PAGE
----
And then there are the less lovely moments. The ‘not my best moment’ moments. If we are honest we all have them. When you’ve been parenting on your own since 7 am and it’s 6 pm, one is tantruming and the other is whining, the ‘these kids are driving me bananas’ moments. Meltdowns, and not just from the children. Whether it’s over lost libary books, or kids that won’t go to bed, or sneaky sneakers that sneak away just as we are about to leave the house. Yes I am the mum who lost a school library book before my son even started school – at the first visit! The teacher just laughed and said that it would turn up eventually, and it did, a few days later. Yes some moments in mothering are not so pretty. I had one such ‘mummy meltdown‘ the other week, when putting all three children into the car to get to school and who happened to walk past but someone I knew. And what was I more concerned about? That I lost it with my children, or that someone saw? Thankfully she was gracious. She understood. She had been there. It’s hard to think of savouring motherhood when in the midst of a toddler meltdown at the checkout with one child screaming blue murder and the other doing cartwheels in the trolley (yes that is my three year old!). But when we are little old ladies, we will look back on it nostalgically as a blissful time. We need to be gentle on ourselves on the hard days or difficult moments. His grace is sufficient.
And we need to give each other more grace. To know that we can measure ourselves from a standard of grace and not from a standard of perfection. I’m working on lowering my voice when I am angry or frustrated, rather than raising it. And following through. I know I should. I completed years of psychological training and so should know to follow through. But knowing the theory and putting it into practice are two different things. Sometimes I just get so busy that it slides. Again, His grace is sufficient. There are those times when mothers need a little space to breathe. I’ve heard it said before that breathing is not just for labour. Childbirth is only the beginning of breathing. There are many moments in one’s mothering journey where one will need to just breathe. And secret stashes of chocolate are always helpful too (except that my children have discovered my hiding place, so I need to find a more sophisticated hiding place). Self care is really crucial for mothers too. Times when a night out or a break to refresh one’s soul is required. I’m very much looking forward to seeing the recently released film ‘Mom’s Night Out’.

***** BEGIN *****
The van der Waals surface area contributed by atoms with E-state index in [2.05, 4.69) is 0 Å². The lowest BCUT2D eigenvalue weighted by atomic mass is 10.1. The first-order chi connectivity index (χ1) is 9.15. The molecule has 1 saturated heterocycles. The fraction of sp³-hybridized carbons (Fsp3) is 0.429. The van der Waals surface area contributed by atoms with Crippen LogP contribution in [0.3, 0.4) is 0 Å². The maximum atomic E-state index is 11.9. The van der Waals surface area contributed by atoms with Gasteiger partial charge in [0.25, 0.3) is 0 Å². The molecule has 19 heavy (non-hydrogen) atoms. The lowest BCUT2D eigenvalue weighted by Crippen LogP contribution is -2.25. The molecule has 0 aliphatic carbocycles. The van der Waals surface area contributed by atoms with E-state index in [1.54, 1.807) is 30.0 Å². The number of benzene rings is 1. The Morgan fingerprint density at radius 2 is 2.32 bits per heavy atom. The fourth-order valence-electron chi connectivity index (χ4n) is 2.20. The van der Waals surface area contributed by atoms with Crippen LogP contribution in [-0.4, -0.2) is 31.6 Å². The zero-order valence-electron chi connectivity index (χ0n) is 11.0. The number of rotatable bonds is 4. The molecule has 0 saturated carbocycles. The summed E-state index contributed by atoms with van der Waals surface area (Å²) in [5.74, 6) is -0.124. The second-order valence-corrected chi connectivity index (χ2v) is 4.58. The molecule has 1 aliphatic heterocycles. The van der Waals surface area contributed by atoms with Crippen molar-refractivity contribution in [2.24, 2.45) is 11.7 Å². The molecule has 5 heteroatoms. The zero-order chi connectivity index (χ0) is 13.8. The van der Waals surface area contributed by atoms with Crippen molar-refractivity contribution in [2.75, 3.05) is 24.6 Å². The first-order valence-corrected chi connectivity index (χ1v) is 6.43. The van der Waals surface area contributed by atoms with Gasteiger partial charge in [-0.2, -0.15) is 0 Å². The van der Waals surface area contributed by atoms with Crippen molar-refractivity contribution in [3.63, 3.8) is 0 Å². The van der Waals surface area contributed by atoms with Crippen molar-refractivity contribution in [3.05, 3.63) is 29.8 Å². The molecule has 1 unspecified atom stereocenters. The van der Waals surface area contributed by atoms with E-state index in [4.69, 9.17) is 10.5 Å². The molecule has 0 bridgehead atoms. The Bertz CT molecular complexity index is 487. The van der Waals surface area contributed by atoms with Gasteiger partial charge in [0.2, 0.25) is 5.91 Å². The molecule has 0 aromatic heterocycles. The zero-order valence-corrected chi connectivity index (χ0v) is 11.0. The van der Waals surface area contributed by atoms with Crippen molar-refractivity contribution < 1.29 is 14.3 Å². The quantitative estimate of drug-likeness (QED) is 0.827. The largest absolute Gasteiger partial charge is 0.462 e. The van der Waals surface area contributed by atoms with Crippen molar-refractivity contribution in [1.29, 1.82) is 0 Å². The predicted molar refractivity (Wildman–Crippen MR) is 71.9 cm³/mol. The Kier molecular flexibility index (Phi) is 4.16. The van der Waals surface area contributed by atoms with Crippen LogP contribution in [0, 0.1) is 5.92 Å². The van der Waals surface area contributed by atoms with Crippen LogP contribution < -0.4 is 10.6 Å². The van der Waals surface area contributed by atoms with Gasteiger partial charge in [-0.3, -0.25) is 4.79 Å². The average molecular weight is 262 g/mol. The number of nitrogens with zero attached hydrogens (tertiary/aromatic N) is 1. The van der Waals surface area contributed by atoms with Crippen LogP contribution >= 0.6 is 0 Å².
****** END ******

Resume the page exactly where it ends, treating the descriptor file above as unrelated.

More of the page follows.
And the mess. Real life is messy. Mess is a theme in our home. It seems that whatever I do, and however hard I try, there is always mess. It is my constant companion. I am learning to embrace it. Thankfully my identity is not in keeping a clean house, nor is my security found in the four walls of my home.
I like to think of a musical analogy when describing motherhood. I’m not a poet, but here goes…
‘Motherhood is like a beautiful melody. There are highs and there are lows.
The dynamics may vary and the tempo may too.
There are majors and there are minors,
There is repetition and sometimes improvisation.
But whatever the style, phrasing, contours and colours, it is always melodious’.